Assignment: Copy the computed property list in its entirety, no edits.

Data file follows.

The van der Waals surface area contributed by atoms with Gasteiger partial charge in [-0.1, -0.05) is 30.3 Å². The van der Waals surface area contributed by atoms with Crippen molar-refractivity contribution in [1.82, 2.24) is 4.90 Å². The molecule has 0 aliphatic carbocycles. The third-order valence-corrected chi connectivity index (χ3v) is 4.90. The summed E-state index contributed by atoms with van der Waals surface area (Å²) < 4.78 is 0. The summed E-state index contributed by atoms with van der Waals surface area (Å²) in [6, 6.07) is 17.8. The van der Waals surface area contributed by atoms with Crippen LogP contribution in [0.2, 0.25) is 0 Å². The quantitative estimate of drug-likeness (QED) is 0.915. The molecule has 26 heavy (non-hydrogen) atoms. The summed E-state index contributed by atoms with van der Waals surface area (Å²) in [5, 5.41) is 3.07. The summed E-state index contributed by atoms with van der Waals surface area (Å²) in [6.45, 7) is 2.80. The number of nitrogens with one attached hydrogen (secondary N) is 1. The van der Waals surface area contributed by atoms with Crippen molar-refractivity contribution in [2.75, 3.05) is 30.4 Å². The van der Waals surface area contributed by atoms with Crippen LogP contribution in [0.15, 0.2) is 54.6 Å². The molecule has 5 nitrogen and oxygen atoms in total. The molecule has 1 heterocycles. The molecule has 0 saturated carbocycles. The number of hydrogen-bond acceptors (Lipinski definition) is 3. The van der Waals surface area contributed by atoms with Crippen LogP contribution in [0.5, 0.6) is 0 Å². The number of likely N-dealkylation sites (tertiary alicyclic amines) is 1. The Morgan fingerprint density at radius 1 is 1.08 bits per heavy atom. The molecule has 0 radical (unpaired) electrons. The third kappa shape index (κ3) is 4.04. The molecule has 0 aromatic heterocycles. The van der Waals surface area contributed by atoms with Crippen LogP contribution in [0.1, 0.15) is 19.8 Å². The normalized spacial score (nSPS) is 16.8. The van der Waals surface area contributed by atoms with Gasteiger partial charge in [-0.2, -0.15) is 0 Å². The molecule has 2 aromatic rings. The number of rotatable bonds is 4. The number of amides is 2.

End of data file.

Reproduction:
The van der Waals surface area contributed by atoms with Gasteiger partial charge in [-0.1, -0.05) is 30.3 Å². The van der Waals surface area contributed by atoms with Crippen molar-refractivity contribution in [1.82, 2.24) is 4.90 Å². The molecule has 0 aliphatic carbocycles. The third-order valence-corrected chi connectivity index (χ3v) is 4.90. The summed E-state index contributed by atoms with van der Waals surface area (Å²) < 4.78 is 0. The summed E-state index contributed by atoms with van der Waals surface area (Å²) in [6, 6.07) is 17.8. The van der Waals surface area contributed by atoms with Crippen LogP contribution in [0.2, 0.25) is 0 Å². The quantitative estimate of drug-likeness (QED) is 0.915. The molecule has 26 heavy (non-hydrogen) atoms. The summed E-state index contributed by atoms with van der Waals surface area (Å²) in [5, 5.41) is 3.07. The summed E-state index contributed by atoms with van der Waals surface area (Å²) in [6.45, 7) is 2.80. The number of nitrogens with one attached hydrogen (secondary N) is 1. The van der Waals surface area contributed by atoms with Crippen molar-refractivity contribution in [2.75, 3.05) is 30.4 Å². The van der Waals surface area contributed by atoms with Crippen LogP contribution in [0.15, 0.2) is 54.6 Å². The molecule has 5 nitrogen and oxygen atoms in total. The molecule has 1 heterocycles. The molecule has 0 saturated carbocycles. The number of hydrogen-bond acceptors (Lipinski definition) is 3. The van der Waals surface area contributed by atoms with Crippen LogP contribution in [0.5, 0.6) is 0 Å². The number of likely N-dealkylation sites (tertiary alicyclic amines) is 1. The Morgan fingerprint density at radius 1 is 1.08 bits per heavy atom. The molecule has 0 radical (unpaired) electrons. The third kappa shape index (κ3) is 4.04. The molecule has 0 aromatic heterocycles. The van der Waals surface area contributed by atoms with Crippen LogP contribution in [0.1, 0.15) is 19.8 Å². The normalized spacial score (nSPS) is 16.8. The van der Waals surface area contributed by atoms with Gasteiger partial charge in [-0.2, -0.15) is 0 Å². The molecule has 2 aromatic rings. The number of rotatable bonds is 4. The number of amides is 2.